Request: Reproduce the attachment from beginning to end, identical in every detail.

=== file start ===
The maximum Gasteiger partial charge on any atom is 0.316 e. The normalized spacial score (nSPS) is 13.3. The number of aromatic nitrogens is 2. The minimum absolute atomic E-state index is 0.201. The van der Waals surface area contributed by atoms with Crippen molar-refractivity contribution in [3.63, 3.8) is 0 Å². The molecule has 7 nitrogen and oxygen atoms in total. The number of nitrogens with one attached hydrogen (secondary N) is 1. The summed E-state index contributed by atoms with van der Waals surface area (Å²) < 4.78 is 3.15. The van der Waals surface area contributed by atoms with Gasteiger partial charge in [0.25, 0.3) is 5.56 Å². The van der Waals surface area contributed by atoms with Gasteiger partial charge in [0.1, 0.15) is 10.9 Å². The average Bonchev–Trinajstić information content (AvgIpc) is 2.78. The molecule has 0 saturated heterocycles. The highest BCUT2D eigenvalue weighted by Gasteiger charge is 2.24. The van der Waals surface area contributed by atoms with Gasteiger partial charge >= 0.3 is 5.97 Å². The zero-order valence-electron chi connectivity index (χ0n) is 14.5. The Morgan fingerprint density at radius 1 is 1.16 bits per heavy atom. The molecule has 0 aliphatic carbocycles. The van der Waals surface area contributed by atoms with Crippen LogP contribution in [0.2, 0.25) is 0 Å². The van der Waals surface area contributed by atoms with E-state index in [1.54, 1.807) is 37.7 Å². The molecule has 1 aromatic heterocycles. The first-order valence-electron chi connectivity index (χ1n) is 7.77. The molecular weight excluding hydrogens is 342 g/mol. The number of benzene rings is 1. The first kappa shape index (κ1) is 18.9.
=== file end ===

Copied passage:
The maximum Gasteiger partial charge on any atom is 0.316 e. The normalized spacial score (nSPS) is 13.3. The number of aromatic nitrogens is 2. The minimum absolute atomic E-state index is 0.201. The van der Waals surface area contributed by atoms with Crippen molar-refractivity contribution in [3.63, 3.8) is 0 Å². The molecule has 7 nitrogen and oxygen atoms in total. The number of nitrogens with one attached hydrogen (secondary N) is 1. The summed E-state index contributed by atoms with van der Waals surface area (Å²) < 4.78 is 3.15. The van der Waals surface area contributed by atoms with Gasteiger partial charge in [0.25, 0.3) is 5.56 Å². The van der Waals surface area contributed by atoms with Gasteiger partial charge in [0.1, 0.15) is 10.9 Å². The average Bonchev–Trinajstić information content (AvgIpc) is 2.78. The molecule has 0 saturated heterocycles. The highest BCUT2D eigenvalue weighted by Gasteiger charge is 2.24. The van der Waals surface area contributed by atoms with Gasteiger partial charge >= 0.3 is 5.97 Å². The zero-order valence-electron chi connectivity index (χ0n) is 14.5. The Morgan fingerprint density at radius 1 is 1.16 bits per heavy atom. The molecule has 0 aliphatic carbocycles. The van der Waals surface area contributed by atoms with Crippen LogP contribution in [0.2, 0.25) is 0 Å². The van der Waals surface area contributed by atoms with E-state index in [1.54, 1.807) is 37.7 Å². The molecule has 1 aromatic heterocycles. The first-order valence-electron chi connectivity index (χ1n) is 7.77. The molecular weight excluding hydrogens is 342 g/mol. The number of benzene rings is 1. The first kappa shape index (κ1) is 18.9.